It’s a good time to spot the native Rakali, or water-rat, on local waterways.

Although they are largely nocturnal, you might see one in the early morning or evening on the edges of wetlands, dams and waterways.

Favourite trails and eating platforms strewn with leftover meals are a good indicator of where you might find them.

Although fur colour varies from silver to dark grey, you will know a Rakali by it’s large size and white tipped tail. Look for a streamlined body, broad partially-webbed hind-feet, thick fur, and abundant whiskers.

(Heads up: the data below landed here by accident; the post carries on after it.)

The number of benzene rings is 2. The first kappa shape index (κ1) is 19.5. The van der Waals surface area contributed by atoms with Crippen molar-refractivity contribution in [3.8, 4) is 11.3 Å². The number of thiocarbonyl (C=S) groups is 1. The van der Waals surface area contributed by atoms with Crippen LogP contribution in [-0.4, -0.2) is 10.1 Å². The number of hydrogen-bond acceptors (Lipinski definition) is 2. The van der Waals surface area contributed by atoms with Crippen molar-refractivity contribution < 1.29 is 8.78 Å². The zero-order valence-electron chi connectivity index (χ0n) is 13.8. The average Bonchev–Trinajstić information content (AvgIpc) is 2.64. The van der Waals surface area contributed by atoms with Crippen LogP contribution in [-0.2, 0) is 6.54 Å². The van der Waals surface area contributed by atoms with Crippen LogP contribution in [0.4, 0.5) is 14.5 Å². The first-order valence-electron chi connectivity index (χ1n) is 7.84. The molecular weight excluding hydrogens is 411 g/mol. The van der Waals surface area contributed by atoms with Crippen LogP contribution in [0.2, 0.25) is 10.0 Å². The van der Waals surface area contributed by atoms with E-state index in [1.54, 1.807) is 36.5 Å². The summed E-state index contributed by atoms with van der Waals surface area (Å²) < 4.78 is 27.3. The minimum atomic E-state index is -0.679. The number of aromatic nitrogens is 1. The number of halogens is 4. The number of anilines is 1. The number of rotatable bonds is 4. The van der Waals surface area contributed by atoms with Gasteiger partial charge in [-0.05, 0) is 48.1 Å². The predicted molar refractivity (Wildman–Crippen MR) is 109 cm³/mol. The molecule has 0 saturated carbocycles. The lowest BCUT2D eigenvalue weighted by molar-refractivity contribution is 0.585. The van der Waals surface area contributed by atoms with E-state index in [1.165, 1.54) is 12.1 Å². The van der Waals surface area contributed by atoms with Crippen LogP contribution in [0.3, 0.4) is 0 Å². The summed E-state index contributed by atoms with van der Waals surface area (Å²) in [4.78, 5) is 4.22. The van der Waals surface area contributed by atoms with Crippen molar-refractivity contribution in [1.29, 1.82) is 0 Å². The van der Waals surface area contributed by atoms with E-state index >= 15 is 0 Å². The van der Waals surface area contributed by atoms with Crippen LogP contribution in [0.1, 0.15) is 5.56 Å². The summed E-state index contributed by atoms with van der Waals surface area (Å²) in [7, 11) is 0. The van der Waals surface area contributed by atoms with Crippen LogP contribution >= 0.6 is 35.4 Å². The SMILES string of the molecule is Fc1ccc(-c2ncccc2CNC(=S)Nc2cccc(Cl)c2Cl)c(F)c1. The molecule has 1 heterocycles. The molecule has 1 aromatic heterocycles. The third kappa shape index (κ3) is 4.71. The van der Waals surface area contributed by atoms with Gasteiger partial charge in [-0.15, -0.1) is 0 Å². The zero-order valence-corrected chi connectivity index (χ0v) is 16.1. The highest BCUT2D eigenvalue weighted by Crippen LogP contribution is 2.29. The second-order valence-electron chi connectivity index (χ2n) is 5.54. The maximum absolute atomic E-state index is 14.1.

Rakali hunt birds, mammals, frogs, reptiles, mussels, crustaceans, insects, spiders and fish, and if needed, they will also eat some plants.

Aquatic insects are an important food source for the water rat, so they need an environment that will support water beetles, water bugs, damselflies and dragonflies, and all of the other species that multiply in a healthy waterway.

Interested in Rakali? The Australian Platypus Conservancy has a free rakali webinar tomorrow night (Tuesday 6 December) at 7pm.  Places are limited, click here to book. (Photo above is from this event listing by the Australian Platypus Conservancy)

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